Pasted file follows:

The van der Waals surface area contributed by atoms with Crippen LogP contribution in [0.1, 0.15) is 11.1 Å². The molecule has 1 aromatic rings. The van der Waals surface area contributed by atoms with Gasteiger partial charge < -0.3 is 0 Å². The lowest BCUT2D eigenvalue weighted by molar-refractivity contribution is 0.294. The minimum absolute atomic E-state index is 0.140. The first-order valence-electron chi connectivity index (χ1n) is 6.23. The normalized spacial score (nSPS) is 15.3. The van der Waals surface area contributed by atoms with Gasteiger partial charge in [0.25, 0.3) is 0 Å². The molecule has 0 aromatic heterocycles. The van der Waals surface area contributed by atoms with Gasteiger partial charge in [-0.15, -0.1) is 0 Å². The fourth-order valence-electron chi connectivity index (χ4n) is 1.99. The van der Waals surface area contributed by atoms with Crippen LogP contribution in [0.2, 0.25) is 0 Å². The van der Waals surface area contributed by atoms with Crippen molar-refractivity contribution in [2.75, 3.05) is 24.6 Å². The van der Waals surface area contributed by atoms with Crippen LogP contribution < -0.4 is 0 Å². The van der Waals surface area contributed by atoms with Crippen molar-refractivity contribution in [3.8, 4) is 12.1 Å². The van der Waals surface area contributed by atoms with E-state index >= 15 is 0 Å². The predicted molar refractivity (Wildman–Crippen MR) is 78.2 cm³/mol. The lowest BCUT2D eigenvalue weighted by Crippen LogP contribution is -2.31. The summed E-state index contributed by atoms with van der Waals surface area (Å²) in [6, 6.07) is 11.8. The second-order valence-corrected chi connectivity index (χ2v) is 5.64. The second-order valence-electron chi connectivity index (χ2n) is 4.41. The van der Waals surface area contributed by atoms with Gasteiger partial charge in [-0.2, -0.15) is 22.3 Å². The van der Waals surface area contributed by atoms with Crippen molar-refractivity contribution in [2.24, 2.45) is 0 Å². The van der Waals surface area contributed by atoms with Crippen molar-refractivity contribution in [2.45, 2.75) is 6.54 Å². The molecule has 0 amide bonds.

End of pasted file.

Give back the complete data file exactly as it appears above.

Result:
The van der Waals surface area contributed by atoms with Crippen LogP contribution in [0.1, 0.15) is 11.1 Å². The molecule has 1 aromatic rings. The van der Waals surface area contributed by atoms with Gasteiger partial charge < -0.3 is 0 Å². The lowest BCUT2D eigenvalue weighted by molar-refractivity contribution is 0.294. The minimum absolute atomic E-state index is 0.140. The first-order valence-electron chi connectivity index (χ1n) is 6.23. The normalized spacial score (nSPS) is 15.3. The van der Waals surface area contributed by atoms with Gasteiger partial charge in [0.25, 0.3) is 0 Å². The molecule has 0 aromatic heterocycles. The van der Waals surface area contributed by atoms with Gasteiger partial charge in [-0.15, -0.1) is 0 Å². The fourth-order valence-electron chi connectivity index (χ4n) is 1.99. The van der Waals surface area contributed by atoms with Crippen LogP contribution in [0.2, 0.25) is 0 Å². The van der Waals surface area contributed by atoms with Crippen molar-refractivity contribution in [2.75, 3.05) is 24.6 Å². The van der Waals surface area contributed by atoms with Crippen LogP contribution < -0.4 is 0 Å². The van der Waals surface area contributed by atoms with Crippen molar-refractivity contribution in [3.8, 4) is 12.1 Å². The van der Waals surface area contributed by atoms with E-state index >= 15 is 0 Å². The predicted molar refractivity (Wildman–Crippen MR) is 78.2 cm³/mol. The lowest BCUT2D eigenvalue weighted by Crippen LogP contribution is -2.31. The summed E-state index contributed by atoms with van der Waals surface area (Å²) in [6, 6.07) is 11.8. The second-order valence-corrected chi connectivity index (χ2v) is 5.64. The second-order valence-electron chi connectivity index (χ2n) is 4.41. The van der Waals surface area contributed by atoms with Gasteiger partial charge in [-0.2, -0.15) is 22.3 Å². The van der Waals surface area contributed by atoms with Crippen molar-refractivity contribution in [2.24, 2.45) is 0 Å². The van der Waals surface area contributed by atoms with Crippen molar-refractivity contribution in [2.45, 2.75) is 6.54 Å². The molecule has 0 amide bonds.